"So there's also the mill children, which I know that ghosty kids are also in your big note list, but these are the spirits of two young boys who used to work at the Jefferson hotel when it was a mill, witnesses actually report hearing them laugh and play in the hallways, and I really think they like to play tricks on the guests as well. Then there's also room 19. It's a little on the darker side. This room is said to have two hauntings. Of course, the information that we found online and that we read about differs here and there, so we're gonna pull together what information that we found to be the most consistent, which is about Judy and she was apparently a prostitute at the Jefferson. And the story goes that she was stabbed to death and left in a bathtub. And witnesses actually report seeing her in the mirror in the bathroom, where she writes her name or asks for help. And then there's also Elizabeth. Elizabeth wasn't engaged woman and she hung herself on the headboard when her husband to be didn't show up for the wedding. And of course, local historians that think she was probably pregnant as that would probably explain why she may have hung herself. As women at the time were shunned, they were humiliated. If they had a child outside of wedlock, it was just this big emotional ordeal and I don't think that she saw much light at the end of the tunnel, so to speak. But her haunting is tied to the bed that is currently in room 19. And she's not necessarily tied to the room itself. Those are well-known hauntings that said to haunt the Jefferson, but you and I shared a lot of experiences together. So let's walk everyone through our first day and our first night at the Jefferson. Whenever we were deciding to book this trip, we weren't sure how many nights that we wanted to stay. Since this was our first ghost trip. I don't know if we really wanted to stay longer than two nights. So we opted for two. We thought that's long enough that's not too spooky. That's just the right amount of spooky. And then we can go home. Yep, there was definitely a spook meter that we were going to be reaching with our first two nights there. So whenever you and I actually entered in the hotel for the first time, we got to meet one of the owners and she checked us in to the hotel. She and her husband actually recently bought the hotel and they've been doing a lot of reconstructions. In the lobby, there was a lot of fun and interesting antique. They had actually just opened a hotel back up when we decided to book. So we were the first few guests that got to stay at their Jefferson after it had reopened. And wouldn't you know it?.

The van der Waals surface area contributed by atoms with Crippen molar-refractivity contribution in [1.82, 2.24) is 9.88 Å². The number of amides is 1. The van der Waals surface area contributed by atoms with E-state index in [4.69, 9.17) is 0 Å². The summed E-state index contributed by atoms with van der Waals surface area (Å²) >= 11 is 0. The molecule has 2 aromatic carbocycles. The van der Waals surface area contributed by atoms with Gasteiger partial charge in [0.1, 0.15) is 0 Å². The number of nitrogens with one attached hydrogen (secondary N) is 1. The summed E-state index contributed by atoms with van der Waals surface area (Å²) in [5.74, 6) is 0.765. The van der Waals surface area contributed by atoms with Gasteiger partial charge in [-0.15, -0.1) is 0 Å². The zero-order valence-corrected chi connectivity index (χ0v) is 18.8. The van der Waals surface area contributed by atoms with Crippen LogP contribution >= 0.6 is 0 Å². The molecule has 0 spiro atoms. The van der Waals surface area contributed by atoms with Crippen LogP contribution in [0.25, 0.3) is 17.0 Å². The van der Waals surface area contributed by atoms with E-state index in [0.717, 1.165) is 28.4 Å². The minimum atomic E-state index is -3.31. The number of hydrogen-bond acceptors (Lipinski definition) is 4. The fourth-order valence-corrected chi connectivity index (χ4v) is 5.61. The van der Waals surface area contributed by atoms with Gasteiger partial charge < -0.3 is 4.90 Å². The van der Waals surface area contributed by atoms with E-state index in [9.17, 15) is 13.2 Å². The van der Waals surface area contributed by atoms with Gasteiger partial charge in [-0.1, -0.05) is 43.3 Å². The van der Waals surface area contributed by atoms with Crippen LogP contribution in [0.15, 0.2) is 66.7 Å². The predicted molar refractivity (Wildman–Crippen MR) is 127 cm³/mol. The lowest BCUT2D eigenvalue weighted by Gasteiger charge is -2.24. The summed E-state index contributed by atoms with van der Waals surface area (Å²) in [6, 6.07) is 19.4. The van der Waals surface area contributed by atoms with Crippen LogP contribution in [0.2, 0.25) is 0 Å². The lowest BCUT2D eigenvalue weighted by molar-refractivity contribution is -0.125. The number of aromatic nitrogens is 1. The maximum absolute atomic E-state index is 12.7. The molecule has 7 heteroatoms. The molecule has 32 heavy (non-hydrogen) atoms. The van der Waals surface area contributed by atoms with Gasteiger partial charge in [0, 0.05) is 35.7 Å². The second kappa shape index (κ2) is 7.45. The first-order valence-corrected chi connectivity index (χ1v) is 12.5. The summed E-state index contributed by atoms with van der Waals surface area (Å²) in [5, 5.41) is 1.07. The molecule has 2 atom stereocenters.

"jefferson" Discussed on Southern Ghost Experience